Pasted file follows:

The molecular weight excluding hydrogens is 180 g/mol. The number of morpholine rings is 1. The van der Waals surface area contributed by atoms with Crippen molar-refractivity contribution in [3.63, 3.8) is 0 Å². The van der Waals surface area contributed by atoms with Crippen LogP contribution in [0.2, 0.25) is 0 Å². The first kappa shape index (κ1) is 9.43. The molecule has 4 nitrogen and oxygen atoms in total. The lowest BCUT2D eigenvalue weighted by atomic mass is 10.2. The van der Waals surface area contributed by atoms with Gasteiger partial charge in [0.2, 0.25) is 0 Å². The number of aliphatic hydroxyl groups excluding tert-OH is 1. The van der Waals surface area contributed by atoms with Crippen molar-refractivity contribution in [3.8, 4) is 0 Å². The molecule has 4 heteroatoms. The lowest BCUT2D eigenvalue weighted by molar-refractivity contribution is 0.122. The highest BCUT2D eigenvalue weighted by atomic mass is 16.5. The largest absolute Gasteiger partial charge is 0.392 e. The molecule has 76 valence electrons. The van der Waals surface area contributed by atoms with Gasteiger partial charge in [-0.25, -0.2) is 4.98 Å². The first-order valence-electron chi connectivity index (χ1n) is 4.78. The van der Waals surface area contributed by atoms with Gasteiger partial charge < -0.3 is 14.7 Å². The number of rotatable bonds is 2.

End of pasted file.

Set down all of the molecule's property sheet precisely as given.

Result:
The molecular weight excluding hydrogens is 180 g/mol. The number of morpholine rings is 1. The van der Waals surface area contributed by atoms with Crippen molar-refractivity contribution in [3.63, 3.8) is 0 Å². The van der Waals surface area contributed by atoms with Crippen LogP contribution in [0.2, 0.25) is 0 Å². The first kappa shape index (κ1) is 9.43. The molecule has 4 nitrogen and oxygen atoms in total. The lowest BCUT2D eigenvalue weighted by atomic mass is 10.2. The van der Waals surface area contributed by atoms with Gasteiger partial charge in [0.2, 0.25) is 0 Å². The number of aliphatic hydroxyl groups excluding tert-OH is 1. The van der Waals surface area contributed by atoms with Crippen molar-refractivity contribution in [3.8, 4) is 0 Å². The molecule has 4 heteroatoms. The lowest BCUT2D eigenvalue weighted by molar-refractivity contribution is 0.122. The highest BCUT2D eigenvalue weighted by atomic mass is 16.5. The largest absolute Gasteiger partial charge is 0.392 e. The molecule has 76 valence electrons. The van der Waals surface area contributed by atoms with Gasteiger partial charge in [-0.25, -0.2) is 4.98 Å². The first-order valence-electron chi connectivity index (χ1n) is 4.78. The van der Waals surface area contributed by atoms with Gasteiger partial charge < -0.3 is 14.7 Å². The number of rotatable bonds is 2.